Scheduled at 8:00am in Penrose 2 on Wednesday, November 8.#38133
- Mike Williamson, Assistant Director, University of Colorado Boulder
- Marisha Lamont-Manfre, Accessibility and Usability Assessment Coordinator, University of Colorado Boulder
- Length of Session: 1-hr
- Format: Lecture
- Expertise Level: Beginner
- Type of session: General Conference
Join us, CU Boulder's Digital Accessibility Office, to learn about how we conduct accessibility testing for our campus. We will outline the benefits and drawbacks of manual and automated accessibility testing. Drawing on our experiences and procedures, we will provide examples of how manual accessibility testing is integrated into our campus and why manual testing is vital to understand the overall usability of digital technology.
With Colorado passing legislation like House Bill 21-1110 requiring state and local entities to meet website accessibility standards, many wonder how they can check and ensure the accessibility of their digital assets. Having an established process for accessibility testing will benefit any entity working to ensure the accessibility of their digital environments. What does accessibility testing mean, and how should it be done? This session is for people interested in learning more about the details of conducting an accessibility test and the overall testing process. We, the CU Boulders Digital Accessibility Office (DAO), will discuss what accessibility and usability testing is as well as the benefits and drawbacks of automated and manual accessibility testing. Drawing on our experience and using live demonstrations, we will show where automated accessibility testing alone can often fall short of providing a complete picture.
Since we recommend manual testing, we will offer insight into why we focus on manual testing for accessibility and usability, our processes, how we report, and how we use recognized accessibility guidelines and standards. We will present the usage of screen readers as a primary testing tool and the importance of native assistive technology users while manually testing digital products and software.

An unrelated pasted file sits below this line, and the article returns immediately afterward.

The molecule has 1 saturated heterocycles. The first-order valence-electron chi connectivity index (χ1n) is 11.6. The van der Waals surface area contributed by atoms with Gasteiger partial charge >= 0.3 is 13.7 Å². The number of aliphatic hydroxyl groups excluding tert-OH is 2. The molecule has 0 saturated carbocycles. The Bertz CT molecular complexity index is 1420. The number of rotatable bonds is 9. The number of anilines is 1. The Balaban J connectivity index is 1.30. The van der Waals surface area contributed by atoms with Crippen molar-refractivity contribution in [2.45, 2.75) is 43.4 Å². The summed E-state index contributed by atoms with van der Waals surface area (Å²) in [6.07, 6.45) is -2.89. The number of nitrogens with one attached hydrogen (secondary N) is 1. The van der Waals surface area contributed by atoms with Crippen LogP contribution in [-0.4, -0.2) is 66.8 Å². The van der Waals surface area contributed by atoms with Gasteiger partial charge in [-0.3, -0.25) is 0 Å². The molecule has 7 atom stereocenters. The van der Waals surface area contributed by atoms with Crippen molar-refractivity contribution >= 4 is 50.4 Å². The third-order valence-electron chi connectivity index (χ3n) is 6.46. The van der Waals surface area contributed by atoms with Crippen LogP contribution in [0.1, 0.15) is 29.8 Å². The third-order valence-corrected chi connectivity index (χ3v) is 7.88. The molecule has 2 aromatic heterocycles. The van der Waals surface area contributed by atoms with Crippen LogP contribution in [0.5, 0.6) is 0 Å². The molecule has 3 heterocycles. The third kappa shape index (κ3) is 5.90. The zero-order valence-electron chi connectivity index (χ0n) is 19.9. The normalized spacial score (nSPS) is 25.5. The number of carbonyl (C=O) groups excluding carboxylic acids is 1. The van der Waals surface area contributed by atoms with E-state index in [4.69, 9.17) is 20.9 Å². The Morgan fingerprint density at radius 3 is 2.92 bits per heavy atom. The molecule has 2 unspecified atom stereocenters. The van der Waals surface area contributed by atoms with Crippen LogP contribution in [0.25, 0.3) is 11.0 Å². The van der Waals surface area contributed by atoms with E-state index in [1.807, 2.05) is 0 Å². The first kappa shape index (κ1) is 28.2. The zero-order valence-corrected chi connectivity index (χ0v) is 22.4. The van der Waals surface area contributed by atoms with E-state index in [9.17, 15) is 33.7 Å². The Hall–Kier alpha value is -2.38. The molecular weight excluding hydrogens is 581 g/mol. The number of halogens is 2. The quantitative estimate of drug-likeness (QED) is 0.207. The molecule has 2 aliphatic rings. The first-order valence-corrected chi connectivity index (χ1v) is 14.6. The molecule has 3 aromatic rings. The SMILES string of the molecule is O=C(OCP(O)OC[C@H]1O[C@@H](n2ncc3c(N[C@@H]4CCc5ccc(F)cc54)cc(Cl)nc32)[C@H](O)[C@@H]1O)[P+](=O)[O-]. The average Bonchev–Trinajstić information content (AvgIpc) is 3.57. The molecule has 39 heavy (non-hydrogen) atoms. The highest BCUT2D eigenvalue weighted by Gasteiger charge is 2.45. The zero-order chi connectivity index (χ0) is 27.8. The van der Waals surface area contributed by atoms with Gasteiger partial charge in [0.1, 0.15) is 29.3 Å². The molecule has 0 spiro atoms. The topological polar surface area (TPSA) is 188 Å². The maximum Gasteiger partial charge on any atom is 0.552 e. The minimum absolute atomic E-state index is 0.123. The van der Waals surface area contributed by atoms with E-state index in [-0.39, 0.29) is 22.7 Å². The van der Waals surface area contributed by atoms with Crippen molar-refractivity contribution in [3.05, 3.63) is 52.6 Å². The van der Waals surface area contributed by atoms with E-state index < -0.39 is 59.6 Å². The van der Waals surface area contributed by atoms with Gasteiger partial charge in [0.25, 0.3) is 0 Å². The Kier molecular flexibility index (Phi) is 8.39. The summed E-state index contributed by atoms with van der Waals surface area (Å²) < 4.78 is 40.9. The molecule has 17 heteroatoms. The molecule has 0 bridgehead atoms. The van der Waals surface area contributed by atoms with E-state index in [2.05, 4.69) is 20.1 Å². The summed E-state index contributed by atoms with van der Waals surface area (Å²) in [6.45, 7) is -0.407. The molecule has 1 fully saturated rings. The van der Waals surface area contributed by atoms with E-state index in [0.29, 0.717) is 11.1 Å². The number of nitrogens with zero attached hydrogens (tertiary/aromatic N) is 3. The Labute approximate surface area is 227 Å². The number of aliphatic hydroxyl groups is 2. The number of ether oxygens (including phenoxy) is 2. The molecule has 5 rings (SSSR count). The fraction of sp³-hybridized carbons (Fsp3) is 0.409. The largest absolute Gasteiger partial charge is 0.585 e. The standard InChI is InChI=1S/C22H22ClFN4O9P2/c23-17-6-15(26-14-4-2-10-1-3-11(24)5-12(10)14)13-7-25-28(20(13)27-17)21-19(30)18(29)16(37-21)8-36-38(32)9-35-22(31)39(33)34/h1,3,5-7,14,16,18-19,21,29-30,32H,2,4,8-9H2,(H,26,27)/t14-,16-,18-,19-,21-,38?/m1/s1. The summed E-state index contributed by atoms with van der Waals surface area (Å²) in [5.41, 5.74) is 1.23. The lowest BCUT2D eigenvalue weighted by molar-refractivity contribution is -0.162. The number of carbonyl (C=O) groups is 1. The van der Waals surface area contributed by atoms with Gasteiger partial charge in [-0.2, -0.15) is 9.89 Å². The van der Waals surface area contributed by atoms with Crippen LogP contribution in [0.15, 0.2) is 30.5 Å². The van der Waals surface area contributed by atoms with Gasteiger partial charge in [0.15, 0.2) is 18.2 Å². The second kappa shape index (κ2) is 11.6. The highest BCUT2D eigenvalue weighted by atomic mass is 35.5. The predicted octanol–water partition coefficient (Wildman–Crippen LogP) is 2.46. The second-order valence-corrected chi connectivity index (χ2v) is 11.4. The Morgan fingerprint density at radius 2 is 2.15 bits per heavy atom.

- Implementing manual accessibility testing can significantly improve the usability of digital technologies.
- Understanding accessibility as a usability or UX consideration will improve your approach to accessibility.
- Understanding key indicators of accessibility can improve your efforts to implement digital accessibility.
Assistive Technology, Other, Uncategorized, Web/Media Access
Mike has worked in the fields of accessibility, assistive technology (AT), and disability services for over 15 years. Mike has a Master of Science degree in Assistive Technology and Human Services from California State University Northridge. Throughout his career, Mike has worked as a certified assistive technology trainer, accessibility consultant, and director of a low vision and blindness support center.
Mike manages the digital accessibility assessment and usability activities within the Digital Accessibility Office, where he oversees accessibility testing, procurement, and consulting efforts. Mike also teaches multiple courses in accessibility and assistive technology at California State University, Northridge.
Marisha Lamont-Manfre is the Accessibility & Usability Assessment Manager. She will be coordinating the stages of accessibility assessments and consulting work. Prior to CU, she has worked in accessibility services, assistive technology, and digital accessibility. Marisha received her BS in Mathematics from Regis University and her MA in Research and Evaluation Methods from UC Denver. She is currently in the Ph.D. program for Research and Evaluation Methods at UC Denver. In her free time, she gardens and spends time with her husband and her dog.